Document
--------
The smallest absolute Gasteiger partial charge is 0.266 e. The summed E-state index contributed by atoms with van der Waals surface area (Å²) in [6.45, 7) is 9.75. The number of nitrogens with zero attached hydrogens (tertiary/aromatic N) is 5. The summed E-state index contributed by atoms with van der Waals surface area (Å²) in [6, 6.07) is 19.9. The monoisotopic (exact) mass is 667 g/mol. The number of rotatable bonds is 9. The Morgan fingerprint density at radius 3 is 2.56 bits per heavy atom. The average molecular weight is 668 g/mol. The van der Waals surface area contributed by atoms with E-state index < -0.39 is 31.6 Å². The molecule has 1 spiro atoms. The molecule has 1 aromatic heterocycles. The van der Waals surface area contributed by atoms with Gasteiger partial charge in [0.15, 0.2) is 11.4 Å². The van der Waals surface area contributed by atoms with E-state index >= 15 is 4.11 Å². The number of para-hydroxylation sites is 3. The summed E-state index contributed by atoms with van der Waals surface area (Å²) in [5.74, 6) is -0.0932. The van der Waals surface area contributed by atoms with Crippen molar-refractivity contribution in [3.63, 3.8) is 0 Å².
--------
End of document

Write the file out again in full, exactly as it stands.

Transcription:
The smallest absolute Gasteiger partial charge is 0.266 e. The summed E-state index contributed by atoms with van der Waals surface area (Å²) in [6.45, 7) is 9.75. The number of nitrogens with zero attached hydrogens (tertiary/aromatic N) is 5. The summed E-state index contributed by atoms with van der Waals surface area (Å²) in [6, 6.07) is 19.9. The monoisotopic (exact) mass is 667 g/mol. The number of rotatable bonds is 9. The Morgan fingerprint density at radius 3 is 2.56 bits per heavy atom. The average molecular weight is 668 g/mol. The van der Waals surface area contributed by atoms with E-state index < -0.39 is 31.6 Å². The molecule has 1 spiro atoms. The molecule has 1 aromatic heterocycles. The van der Waals surface area contributed by atoms with Gasteiger partial charge in [0.15, 0.2) is 11.4 Å². The van der Waals surface area contributed by atoms with E-state index >= 15 is 4.11 Å². The number of para-hydroxylation sites is 3. The summed E-state index contributed by atoms with van der Waals surface area (Å²) in [5.74, 6) is -0.0932. The van der Waals surface area contributed by atoms with Crippen molar-refractivity contribution in [3.63, 3.8) is 0 Å².